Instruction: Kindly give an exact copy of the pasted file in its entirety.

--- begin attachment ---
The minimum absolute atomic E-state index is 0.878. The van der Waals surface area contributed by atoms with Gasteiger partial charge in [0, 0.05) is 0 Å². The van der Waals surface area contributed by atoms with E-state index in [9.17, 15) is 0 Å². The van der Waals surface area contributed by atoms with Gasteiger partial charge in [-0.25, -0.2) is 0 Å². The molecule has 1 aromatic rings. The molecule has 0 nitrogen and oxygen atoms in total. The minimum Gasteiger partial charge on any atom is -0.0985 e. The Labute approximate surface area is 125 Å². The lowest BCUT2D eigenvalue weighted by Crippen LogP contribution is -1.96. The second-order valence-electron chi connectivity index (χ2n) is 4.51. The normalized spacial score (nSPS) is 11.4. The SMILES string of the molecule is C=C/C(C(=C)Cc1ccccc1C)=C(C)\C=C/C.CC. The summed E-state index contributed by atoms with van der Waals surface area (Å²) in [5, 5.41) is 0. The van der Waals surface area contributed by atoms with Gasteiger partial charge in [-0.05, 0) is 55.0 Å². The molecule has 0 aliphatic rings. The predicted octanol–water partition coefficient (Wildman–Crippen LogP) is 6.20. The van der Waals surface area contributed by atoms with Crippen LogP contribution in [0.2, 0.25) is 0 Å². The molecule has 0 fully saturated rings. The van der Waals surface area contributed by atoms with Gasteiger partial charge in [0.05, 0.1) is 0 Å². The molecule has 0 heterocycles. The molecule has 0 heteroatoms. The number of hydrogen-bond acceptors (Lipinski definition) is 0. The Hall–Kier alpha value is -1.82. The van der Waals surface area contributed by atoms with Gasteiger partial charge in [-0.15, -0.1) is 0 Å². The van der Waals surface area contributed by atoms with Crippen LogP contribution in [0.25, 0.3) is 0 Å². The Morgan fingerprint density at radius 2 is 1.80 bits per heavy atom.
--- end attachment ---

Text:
The minimum absolute atomic E-state index is 0.878. The van der Waals surface area contributed by atoms with Gasteiger partial charge in [0, 0.05) is 0 Å². The van der Waals surface area contributed by atoms with E-state index in [9.17, 15) is 0 Å². The van der Waals surface area contributed by atoms with Gasteiger partial charge in [-0.25, -0.2) is 0 Å². The molecule has 1 aromatic rings. The molecule has 0 nitrogen and oxygen atoms in total. The minimum Gasteiger partial charge on any atom is -0.0985 e. The Labute approximate surface area is 125 Å². The lowest BCUT2D eigenvalue weighted by Crippen LogP contribution is -1.96. The second-order valence-electron chi connectivity index (χ2n) is 4.51. The normalized spacial score (nSPS) is 11.4. The SMILES string of the molecule is C=C/C(C(=C)Cc1ccccc1C)=C(C)\C=C/C.CC. The summed E-state index contributed by atoms with van der Waals surface area (Å²) in [5, 5.41) is 0. The van der Waals surface area contributed by atoms with Gasteiger partial charge in [-0.05, 0) is 55.0 Å². The molecule has 0 aliphatic rings. The predicted octanol–water partition coefficient (Wildman–Crippen LogP) is 6.20. The van der Waals surface area contributed by atoms with Crippen LogP contribution in [0.2, 0.25) is 0 Å². The molecule has 0 fully saturated rings. The van der Waals surface area contributed by atoms with Gasteiger partial charge in [0.05, 0.1) is 0 Å². The molecule has 0 heterocycles. The molecule has 0 heteroatoms. The number of hydrogen-bond acceptors (Lipinski definition) is 0. The Hall–Kier alpha value is -1.82. The van der Waals surface area contributed by atoms with Gasteiger partial charge in [-0.15, -0.1) is 0 Å². The van der Waals surface area contributed by atoms with Crippen LogP contribution in [0.25, 0.3) is 0 Å². The Morgan fingerprint density at radius 2 is 1.80 bits per heavy atom.